Espadrilles are somewhere between sneakers and sandals. They’re chicer than sneakers but just as comfortable and while light, are more substantial than sandals. The defining element of an espadrille is the braided rope sole, which conforms to the foot when broken in. The infantry of the king of Aragon wore espadrilles as far back as the thirteenth century. Espadrilles were originally developed in Catalonia as humble footwear for peasants and soldiers. Their popularity steadily spread throughout Spain and into France. In the early twentieth century fashionable bohemia, including Coco Chanel, Salvador Dali and Picasso, wore them while they summered in the south of France.
Mid-Century was the golden age of espadrilles. In 1948 Lauren Bacall wore them in the movie, Key Largo, and Hollywood soon followed. Grace Kelly loved espadrilles and wore them on film and in private, further popularizing the once humble shoe for the chic set. In the 1970’s, Yves Saint Laurent partnered with Castañer, one of the oldest manufacturers in Spain, to develop a wedge heel espadrille. It was an instant sensation and boosted the fashionability of espadrilles yet again.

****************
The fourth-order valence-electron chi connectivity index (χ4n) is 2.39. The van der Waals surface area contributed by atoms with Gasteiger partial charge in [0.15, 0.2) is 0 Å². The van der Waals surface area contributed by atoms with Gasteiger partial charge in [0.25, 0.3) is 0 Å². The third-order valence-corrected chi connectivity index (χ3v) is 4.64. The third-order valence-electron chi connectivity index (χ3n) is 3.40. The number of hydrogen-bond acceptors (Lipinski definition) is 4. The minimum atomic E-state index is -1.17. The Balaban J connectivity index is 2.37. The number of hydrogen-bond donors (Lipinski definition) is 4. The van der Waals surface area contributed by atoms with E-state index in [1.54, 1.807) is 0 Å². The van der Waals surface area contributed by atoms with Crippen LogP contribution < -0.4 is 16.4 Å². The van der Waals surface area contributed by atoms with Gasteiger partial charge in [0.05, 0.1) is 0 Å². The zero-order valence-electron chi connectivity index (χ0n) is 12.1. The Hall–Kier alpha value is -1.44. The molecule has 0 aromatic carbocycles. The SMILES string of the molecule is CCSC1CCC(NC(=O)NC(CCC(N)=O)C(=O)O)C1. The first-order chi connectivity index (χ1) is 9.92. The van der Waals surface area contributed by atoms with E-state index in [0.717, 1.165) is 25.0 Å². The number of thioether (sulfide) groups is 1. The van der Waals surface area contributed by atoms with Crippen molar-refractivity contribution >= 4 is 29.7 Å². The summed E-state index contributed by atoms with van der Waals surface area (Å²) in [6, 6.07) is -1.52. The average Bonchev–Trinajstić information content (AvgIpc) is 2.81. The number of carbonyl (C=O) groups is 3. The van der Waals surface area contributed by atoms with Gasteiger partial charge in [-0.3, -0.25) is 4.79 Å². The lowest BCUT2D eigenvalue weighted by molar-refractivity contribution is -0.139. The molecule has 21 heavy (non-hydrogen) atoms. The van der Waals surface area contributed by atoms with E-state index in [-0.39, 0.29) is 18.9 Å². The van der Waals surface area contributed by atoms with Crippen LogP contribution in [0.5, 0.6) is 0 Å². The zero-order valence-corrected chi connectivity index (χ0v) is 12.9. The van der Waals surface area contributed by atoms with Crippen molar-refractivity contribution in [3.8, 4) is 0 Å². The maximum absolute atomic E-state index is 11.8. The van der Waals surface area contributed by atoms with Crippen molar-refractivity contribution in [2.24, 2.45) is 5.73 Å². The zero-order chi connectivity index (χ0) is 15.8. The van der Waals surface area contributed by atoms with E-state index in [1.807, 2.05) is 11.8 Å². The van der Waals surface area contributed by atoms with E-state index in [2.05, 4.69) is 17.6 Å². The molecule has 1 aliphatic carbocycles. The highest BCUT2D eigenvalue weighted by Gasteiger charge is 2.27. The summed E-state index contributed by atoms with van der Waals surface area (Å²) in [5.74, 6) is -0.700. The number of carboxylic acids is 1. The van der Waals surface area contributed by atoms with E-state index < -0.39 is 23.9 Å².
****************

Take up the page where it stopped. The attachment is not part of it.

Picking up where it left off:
Looking back at old pictures it’s interesting to see how little espadrilles have changed over the years. While we now have hybrids, sneaker espadrilles or high heeled, the classic styles have remained remarkably consistent. I’m more of a purist leaning towards classic, flat espadrille styles. I also prefer going straight to the manufacturers that specialize in traditionally made espadrilles. Here’s a sampling of my favorites, available online.